Using sound to take the terror out of nightmares

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Heart pounding, I sit up straight in bed, flushed, sweaty and completely terrified. My brain had pulled me out of a nightmare—a dream so terrifying that I woke up.

I’ve only had one or two such night terrors, but for people with trauma, post-traumatic stress disorder, depression or anxiety, the terrifying dreams come night after night, ruining their sleep and ultimately their health.

Visions from nightmares can creep into the next day’s light like dark shadows, disrupting a person’s ability to focus and think. Mood drops, anxiety increases. Days are filled with intense fear of falling asleep and can trigger another terrifying dream.

Such symptoms may lead to a diagnosis of nightmare disorder, a sleep condition that affects about 4% of adults, according to the American Academy of Sleep Medicine.

Treatment may include stress reduction, counseling, systematic desensitization, and medication, but the gold standard is imagery rehearsal therapy, a cognitive behavioral training that teaches people to reimagine their nightmares with positive endings. However, not everyone with nightmare disorder responds to this treatment, experts say.

Now a new study has added a twist – playing a sound during the REM (rapid eye movement) or dream stage of sleep that a person’s memory is associated with a more positive outcome. The result was fourfold Reduction of nightmares on primary therapy alone.

“As far as I know, this is the first clinical and therapeutic study using target memory activation to speed up and improve therapy,” said lead author Lampros Perogamvros, a psychiatrist at the Geneva University Hospitals and University Sleep Laboratory. Geneva.

Nightmare Disorder is a sleep condition that affects about 4% of adults, according to the American Academy of Sleep Medicine.

“This is a promising development. Adding sound at a good time during REM sleep appears to increase the effect of imagery rehearsal therapy … which is a standard and sometimes non-pharmacological treatment. Latest American Academy of Sleep Medication Guide to Nightmares.

“The results need to be replicated,” said Morgenthaler, who was not involved in the study. “But I was a little excited about this new ability.”

Experts say there are four basic steps of imagery rehearsal therapy that can be taught in one day. First, people are asked to write down every detail of their nightmare. Next, each person rewrites the nightmare with a positive arc, making sure it ends with a pleasant or empowering solution or resolution.

Now the training begins. The rearranged dream must be rehearsed Five to 20 minutes each day until it is woven into the brain’s memory circuits. Once it’s worked out, it’s time to put it into action by rehearsing the new dream before bed.

In the new study, published Thursday in the journal Current Biology, researchers added a twist to the treatment. 18 people with nightmare disorder heard a neutral sound – a piano string – while they reframed their nightmares in a more positive way. A control group of 18 people with nightmare disorder heard no additional noise while reenacting their dreams.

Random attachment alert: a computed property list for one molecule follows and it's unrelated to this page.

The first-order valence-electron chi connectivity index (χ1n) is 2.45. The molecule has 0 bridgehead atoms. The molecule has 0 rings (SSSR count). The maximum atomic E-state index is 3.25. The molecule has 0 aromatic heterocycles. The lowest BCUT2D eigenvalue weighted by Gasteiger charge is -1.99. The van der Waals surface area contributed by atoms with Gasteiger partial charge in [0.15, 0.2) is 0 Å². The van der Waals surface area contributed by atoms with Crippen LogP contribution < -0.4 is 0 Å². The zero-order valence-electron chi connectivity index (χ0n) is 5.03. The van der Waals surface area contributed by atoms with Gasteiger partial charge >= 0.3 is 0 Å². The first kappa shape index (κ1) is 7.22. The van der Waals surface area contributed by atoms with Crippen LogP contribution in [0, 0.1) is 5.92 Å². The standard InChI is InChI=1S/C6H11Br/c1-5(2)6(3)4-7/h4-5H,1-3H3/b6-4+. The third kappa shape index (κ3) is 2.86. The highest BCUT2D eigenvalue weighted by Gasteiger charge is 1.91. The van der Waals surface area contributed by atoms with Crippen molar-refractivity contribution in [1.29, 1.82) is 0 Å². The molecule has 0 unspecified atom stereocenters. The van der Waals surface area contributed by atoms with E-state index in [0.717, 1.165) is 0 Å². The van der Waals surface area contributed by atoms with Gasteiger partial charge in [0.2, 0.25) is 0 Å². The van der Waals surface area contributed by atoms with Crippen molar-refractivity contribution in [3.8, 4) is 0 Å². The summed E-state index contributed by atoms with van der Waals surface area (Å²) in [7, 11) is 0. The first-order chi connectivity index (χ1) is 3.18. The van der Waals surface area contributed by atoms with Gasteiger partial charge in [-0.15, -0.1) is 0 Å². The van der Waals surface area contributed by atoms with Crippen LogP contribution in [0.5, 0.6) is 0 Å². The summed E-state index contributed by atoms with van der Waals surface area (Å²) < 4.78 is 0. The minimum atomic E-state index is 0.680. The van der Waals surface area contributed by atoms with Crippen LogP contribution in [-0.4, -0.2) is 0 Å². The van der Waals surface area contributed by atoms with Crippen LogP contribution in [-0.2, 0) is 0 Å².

All 36 were given a headband called an actimeter to wear at night for two weeks. In addition to monitoring the stages of sleep, the device delivered sound in a way that did not wake the sleeper – via bone conduction.

“One of the important things about the intervention in this study is the use of relatively new technology that can more precisely time arousal for true REM sleep,” said Morgenthaler, a professor of medicine at the Mayo Clinic School of Medicine.

“Many wearable devices do not accurately measure true REM sleep,” he added. “Of course, further study may find that timing is not so critical—but that remains to be determined.”

Both groups were given sounds every 10 seconds during the dream phase of sleep for two weeks. In this case, “imagery rehearsal therapy worked for all participants, including the control group,” Perogamvros said.

“But in the experimental group, When noise was positively associated, the reduction was significantly greater—they had four times fewer nightmares,” he added.

Imagery therapy also reduced measures of overall distress, mood and sleep quality in both groups, but the reduction in nightmares was faster in the experimental group and persisted at a three-month follow-up, Perogamvros said. In addition, members of the noise group reported happier dream experiences in their dreams than those in the control group.

Additional research is needed to verify these results and expand the concept, but Perogamvros said he hopes the technique will lead to improvement in the 30% of patients who don’t respond to image retraining therapy, also known as IRT.

“The idea underlying the hypothesis that target memory reactivation can enhance the effects of IRT has merit,” Morgenthaler said, “and this elegant test of that hypothesis strengthens that theory.”

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